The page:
Who could have predicted that a global pandemic would be such a boon to the real estate market? Since Spring 2020, aided by interest rates generally hovering around a low 3%, single-family and multifamily home sale prices have skyrocketed along with rental rates.
As a result of COVID-19, the pandemic normalized working remotely and that trend helped power U.S. home sales last year to the highest level since 2006, the peak of the last housing boom. The inventory of homes for sale nationally fell to a record-low of 1.03 million units by the end of February 2021, or about 30% below what it was a year earlier, as reported by the National Association of Realtors.
The California market is a prime example of an area where prices are achieving new highs almost daily. According to the California Association of Realtors, in May 2020, the median price for a single-family home in California was $588,070. Just one year later, the same house sold for a median price of $818,260. In addition, the market share of $1 million home sales in California has increased more than 200 percent during the same period.
Multifamily units are also experiencing heady price increases. In May 2021, the Los Angeles Metro area condominium and townhome market recorded an increase in the median sales price of 3.9 percent, up to $592,000, over the previous month.
The median condo price in Southern California increased by 23.3% YTY and 2.9% MTM to reach $540,000 in June 2021. Condo sales in all the counties grew at a massive rate from the previous year with Ventura County recording the highest growth of 178.7%. Los Angeles condos sales were up by 148.1% from the previous year. The months’ supply of condos in Southern California is 1.6, down by 3.5 months since last year.
As selling prices have increased, so have rents
Not only have the sale prices of condos and townhomes risen dramatically over the course of the pandemic, multifamily asking rents increased by 6.3 percent on a year-over-year basis in June 2020, as stated in a just-released report from Yardi Matrix. The report attributes this unprecedented increase to people moving because of the pandemic, job changes or losses, government stimulus and/or a hot housing market that has made home ownership prohibitive.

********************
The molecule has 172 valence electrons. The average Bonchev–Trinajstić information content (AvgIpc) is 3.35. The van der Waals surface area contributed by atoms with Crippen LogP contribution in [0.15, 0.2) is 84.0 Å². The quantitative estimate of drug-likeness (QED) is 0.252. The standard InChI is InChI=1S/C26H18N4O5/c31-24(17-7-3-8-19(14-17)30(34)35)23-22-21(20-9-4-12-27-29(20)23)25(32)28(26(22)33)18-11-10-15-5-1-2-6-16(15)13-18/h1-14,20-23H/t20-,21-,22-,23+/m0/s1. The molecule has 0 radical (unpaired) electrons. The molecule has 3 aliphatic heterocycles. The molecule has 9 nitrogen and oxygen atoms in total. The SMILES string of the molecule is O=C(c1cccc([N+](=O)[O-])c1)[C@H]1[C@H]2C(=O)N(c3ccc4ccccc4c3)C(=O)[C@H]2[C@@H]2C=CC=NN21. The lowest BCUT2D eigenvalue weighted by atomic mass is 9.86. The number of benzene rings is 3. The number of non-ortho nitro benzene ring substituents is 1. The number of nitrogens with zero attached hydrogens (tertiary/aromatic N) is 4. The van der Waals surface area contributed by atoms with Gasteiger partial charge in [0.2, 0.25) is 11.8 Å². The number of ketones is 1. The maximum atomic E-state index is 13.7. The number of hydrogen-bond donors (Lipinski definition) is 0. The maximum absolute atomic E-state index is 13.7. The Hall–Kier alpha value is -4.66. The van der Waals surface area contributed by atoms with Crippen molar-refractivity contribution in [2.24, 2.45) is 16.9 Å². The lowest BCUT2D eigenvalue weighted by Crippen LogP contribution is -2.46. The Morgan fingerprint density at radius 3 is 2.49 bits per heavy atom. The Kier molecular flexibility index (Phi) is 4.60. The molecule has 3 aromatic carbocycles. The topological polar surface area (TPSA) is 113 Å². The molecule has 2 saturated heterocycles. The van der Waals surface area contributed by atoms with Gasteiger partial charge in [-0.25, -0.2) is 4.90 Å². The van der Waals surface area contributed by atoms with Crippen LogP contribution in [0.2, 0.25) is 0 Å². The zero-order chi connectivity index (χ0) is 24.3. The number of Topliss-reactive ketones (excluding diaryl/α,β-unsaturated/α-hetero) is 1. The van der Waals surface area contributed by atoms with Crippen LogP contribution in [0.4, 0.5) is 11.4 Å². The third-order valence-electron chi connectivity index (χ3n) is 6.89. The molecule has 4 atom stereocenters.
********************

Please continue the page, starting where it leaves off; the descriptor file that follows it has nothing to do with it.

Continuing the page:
Interestingly, of the 20 U.S. cities with the greatest increases in rent through June 2021, 18 of them are in the southern part of the country. Florida has the highest number of any state on the list, with seven of those coastal cities. Rent prices in those cities tend to be higher than average with 14 of the 20 municipalities posting a median rent level eight to 36 percent above the national average. As an example, Tampa Bay’s average asking rent rose 15.6 percent in the first half of 2021, making it the second highest in the country, according to data from CoStar Group, a national real estate data company.
Rents are also growing rapidly in both the Southwest and Southeast. Phoenix is up 17 percent; not far behind are Las Vegas at 14.6 percent and Atlanta at 13.3 percent. “These metros were lower cost compared to larger gateway metros, but with double-digit rent increases, the affordability of these metros has begun to decline,” Yardi Matrix said in the report.
Again, Southern California experienced huge increases in rents. As noted by the Zumper Los Angeles Metro Area Report, Ventura had the fastest-growing rent, up 14.9% since this time last year. Newport Beach and Dana Point saw rents climb 14.8%, making them tied for the second fastest growing. Riverside ranked as third with rent increasing 13.3% year to year.
While San Jose, Washington, D.C., Boston and Minneapolis have seen rents increasing for five consecutive months, Boise continues to rank #1 for fastest year-over-year growth. The city, which saw rents jump by a stunning 6.6 percent in June 2021, is up 31 percent since the start of the pandemic.
COVID-19 is a major contributor to rent increases
These statistics are certainly the result of the new social and employment conditions brought about by COVID-19. Almost immediately after the beginning of the lockdown, about 3 million adults moved in with their parents or grandparents, bringing the number of adults living “at home” to the highest number on record.
Job loss during the epidemic and the need to work from home moved many people to transfer to another area. Some wanted to live closer to their families during the height of the pandemic while others took the opportunity to “try out” another area. Government stimulus checks, enhanced unemployment benefits and more than $45 billion of direct renter payments gave Americans the wherewithal to move around the country.
Yardi Matrix pointed out that “…the increases represent growth in what landlords are asking for (in) unleased apartments. Increases are smaller for tenants that are rolling over existing leases.” The report added, “Rent growth will not be able to continue at these levels indefinitely, but conditions for above-average growth are likely to persist for months.”